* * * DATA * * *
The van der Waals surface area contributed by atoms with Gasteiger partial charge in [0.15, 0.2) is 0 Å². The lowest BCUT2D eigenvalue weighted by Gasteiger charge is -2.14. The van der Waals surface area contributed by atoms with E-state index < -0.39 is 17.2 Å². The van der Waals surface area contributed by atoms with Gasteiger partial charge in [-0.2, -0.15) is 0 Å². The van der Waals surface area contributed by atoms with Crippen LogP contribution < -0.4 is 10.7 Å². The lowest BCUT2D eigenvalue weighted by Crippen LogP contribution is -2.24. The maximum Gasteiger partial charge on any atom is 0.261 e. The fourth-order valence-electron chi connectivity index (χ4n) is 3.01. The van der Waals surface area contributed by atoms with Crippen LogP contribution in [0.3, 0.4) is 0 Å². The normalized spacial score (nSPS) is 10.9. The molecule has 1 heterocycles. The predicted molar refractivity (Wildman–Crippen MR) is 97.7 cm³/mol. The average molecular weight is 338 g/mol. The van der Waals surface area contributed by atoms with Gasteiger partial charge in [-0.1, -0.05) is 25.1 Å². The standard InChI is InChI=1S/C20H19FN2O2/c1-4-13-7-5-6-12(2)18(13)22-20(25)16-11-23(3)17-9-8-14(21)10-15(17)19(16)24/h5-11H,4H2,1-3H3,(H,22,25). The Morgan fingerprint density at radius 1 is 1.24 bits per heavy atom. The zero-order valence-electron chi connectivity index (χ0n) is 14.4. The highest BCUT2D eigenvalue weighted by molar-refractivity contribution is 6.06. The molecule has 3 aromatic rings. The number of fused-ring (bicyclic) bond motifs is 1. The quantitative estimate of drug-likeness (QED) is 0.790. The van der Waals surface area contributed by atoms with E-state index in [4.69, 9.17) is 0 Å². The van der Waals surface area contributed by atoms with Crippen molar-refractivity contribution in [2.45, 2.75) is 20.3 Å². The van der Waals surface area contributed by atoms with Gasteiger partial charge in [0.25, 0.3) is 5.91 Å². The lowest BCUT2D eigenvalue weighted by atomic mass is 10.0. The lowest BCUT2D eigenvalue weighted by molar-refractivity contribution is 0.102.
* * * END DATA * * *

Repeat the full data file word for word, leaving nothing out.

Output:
The van der Waals surface area contributed by atoms with Gasteiger partial charge in [0.15, 0.2) is 0 Å². The lowest BCUT2D eigenvalue weighted by Gasteiger charge is -2.14. The van der Waals surface area contributed by atoms with E-state index < -0.39 is 17.2 Å². The van der Waals surface area contributed by atoms with Gasteiger partial charge in [-0.2, -0.15) is 0 Å². The van der Waals surface area contributed by atoms with Crippen LogP contribution < -0.4 is 10.7 Å². The lowest BCUT2D eigenvalue weighted by Crippen LogP contribution is -2.24. The maximum Gasteiger partial charge on any atom is 0.261 e. The fourth-order valence-electron chi connectivity index (χ4n) is 3.01. The van der Waals surface area contributed by atoms with Crippen LogP contribution in [0.3, 0.4) is 0 Å². The normalized spacial score (nSPS) is 10.9. The molecule has 1 heterocycles. The predicted molar refractivity (Wildman–Crippen MR) is 97.7 cm³/mol. The average molecular weight is 338 g/mol. The van der Waals surface area contributed by atoms with Gasteiger partial charge in [-0.1, -0.05) is 25.1 Å². The standard InChI is InChI=1S/C20H19FN2O2/c1-4-13-7-5-6-12(2)18(13)22-20(25)16-11-23(3)17-9-8-14(21)10-15(17)19(16)24/h5-11H,4H2,1-3H3,(H,22,25). The Morgan fingerprint density at radius 1 is 1.24 bits per heavy atom. The zero-order valence-electron chi connectivity index (χ0n) is 14.4. The highest BCUT2D eigenvalue weighted by molar-refractivity contribution is 6.06. The molecule has 3 aromatic rings. The number of fused-ring (bicyclic) bond motifs is 1. The quantitative estimate of drug-likeness (QED) is 0.790. The van der Waals surface area contributed by atoms with E-state index in [4.69, 9.17) is 0 Å². The van der Waals surface area contributed by atoms with Crippen molar-refractivity contribution in [2.45, 2.75) is 20.3 Å². The van der Waals surface area contributed by atoms with Gasteiger partial charge in [0.25, 0.3) is 5.91 Å². The lowest BCUT2D eigenvalue weighted by atomic mass is 10.0. The lowest BCUT2D eigenvalue weighted by molar-refractivity contribution is 0.102.